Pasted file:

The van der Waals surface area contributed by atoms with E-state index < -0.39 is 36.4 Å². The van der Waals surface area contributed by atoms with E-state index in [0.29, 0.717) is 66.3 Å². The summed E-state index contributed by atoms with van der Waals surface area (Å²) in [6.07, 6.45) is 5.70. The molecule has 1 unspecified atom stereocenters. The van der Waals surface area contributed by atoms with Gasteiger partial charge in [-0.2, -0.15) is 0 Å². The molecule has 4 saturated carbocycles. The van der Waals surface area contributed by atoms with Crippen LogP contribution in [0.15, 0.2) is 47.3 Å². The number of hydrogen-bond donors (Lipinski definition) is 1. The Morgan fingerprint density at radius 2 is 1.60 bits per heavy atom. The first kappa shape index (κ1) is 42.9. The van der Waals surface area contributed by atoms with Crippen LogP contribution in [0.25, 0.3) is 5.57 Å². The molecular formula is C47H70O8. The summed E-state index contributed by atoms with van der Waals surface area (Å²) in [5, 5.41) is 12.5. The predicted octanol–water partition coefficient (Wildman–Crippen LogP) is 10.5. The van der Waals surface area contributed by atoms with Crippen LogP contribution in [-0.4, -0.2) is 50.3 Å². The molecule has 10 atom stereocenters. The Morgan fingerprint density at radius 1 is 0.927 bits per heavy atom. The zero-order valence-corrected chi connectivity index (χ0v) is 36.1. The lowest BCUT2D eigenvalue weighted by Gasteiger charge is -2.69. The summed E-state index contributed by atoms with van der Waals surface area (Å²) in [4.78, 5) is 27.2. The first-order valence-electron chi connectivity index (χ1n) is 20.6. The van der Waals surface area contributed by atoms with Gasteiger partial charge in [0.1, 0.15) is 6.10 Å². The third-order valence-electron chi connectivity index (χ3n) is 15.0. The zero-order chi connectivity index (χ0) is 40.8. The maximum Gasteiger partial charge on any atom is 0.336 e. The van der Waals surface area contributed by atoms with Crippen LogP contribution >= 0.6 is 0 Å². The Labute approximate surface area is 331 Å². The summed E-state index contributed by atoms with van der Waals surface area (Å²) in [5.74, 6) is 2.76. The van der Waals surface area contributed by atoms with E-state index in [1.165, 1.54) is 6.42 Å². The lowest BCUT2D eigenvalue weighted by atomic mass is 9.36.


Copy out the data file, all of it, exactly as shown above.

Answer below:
The van der Waals surface area contributed by atoms with E-state index < -0.39 is 36.4 Å². The van der Waals surface area contributed by atoms with E-state index in [0.29, 0.717) is 66.3 Å². The summed E-state index contributed by atoms with van der Waals surface area (Å²) in [6.07, 6.45) is 5.70. The molecule has 1 unspecified atom stereocenters. The van der Waals surface area contributed by atoms with Gasteiger partial charge in [-0.2, -0.15) is 0 Å². The molecule has 4 saturated carbocycles. The van der Waals surface area contributed by atoms with Crippen LogP contribution in [0.15, 0.2) is 47.3 Å². The number of hydrogen-bond donors (Lipinski definition) is 1. The Morgan fingerprint density at radius 2 is 1.60 bits per heavy atom. The first kappa shape index (κ1) is 42.9. The van der Waals surface area contributed by atoms with Crippen LogP contribution in [0.25, 0.3) is 5.57 Å². The molecular formula is C47H70O8. The summed E-state index contributed by atoms with van der Waals surface area (Å²) in [5, 5.41) is 12.5. The predicted octanol–water partition coefficient (Wildman–Crippen LogP) is 10.5. The van der Waals surface area contributed by atoms with Crippen LogP contribution in [-0.4, -0.2) is 50.3 Å². The molecule has 10 atom stereocenters. The Morgan fingerprint density at radius 1 is 0.927 bits per heavy atom. The zero-order valence-corrected chi connectivity index (χ0v) is 36.1. The lowest BCUT2D eigenvalue weighted by Gasteiger charge is -2.69. The summed E-state index contributed by atoms with van der Waals surface area (Å²) in [4.78, 5) is 27.2. The first-order valence-electron chi connectivity index (χ1n) is 20.6. The van der Waals surface area contributed by atoms with Gasteiger partial charge in [0.1, 0.15) is 6.10 Å². The third-order valence-electron chi connectivity index (χ3n) is 15.0. The zero-order chi connectivity index (χ0) is 40.8. The maximum Gasteiger partial charge on any atom is 0.336 e. The van der Waals surface area contributed by atoms with Crippen LogP contribution >= 0.6 is 0 Å². The Labute approximate surface area is 331 Å². The summed E-state index contributed by atoms with van der Waals surface area (Å²) in [5.74, 6) is 2.76. The van der Waals surface area contributed by atoms with E-state index in [1.165, 1.54) is 6.42 Å². The lowest BCUT2D eigenvalue weighted by atomic mass is 9.36.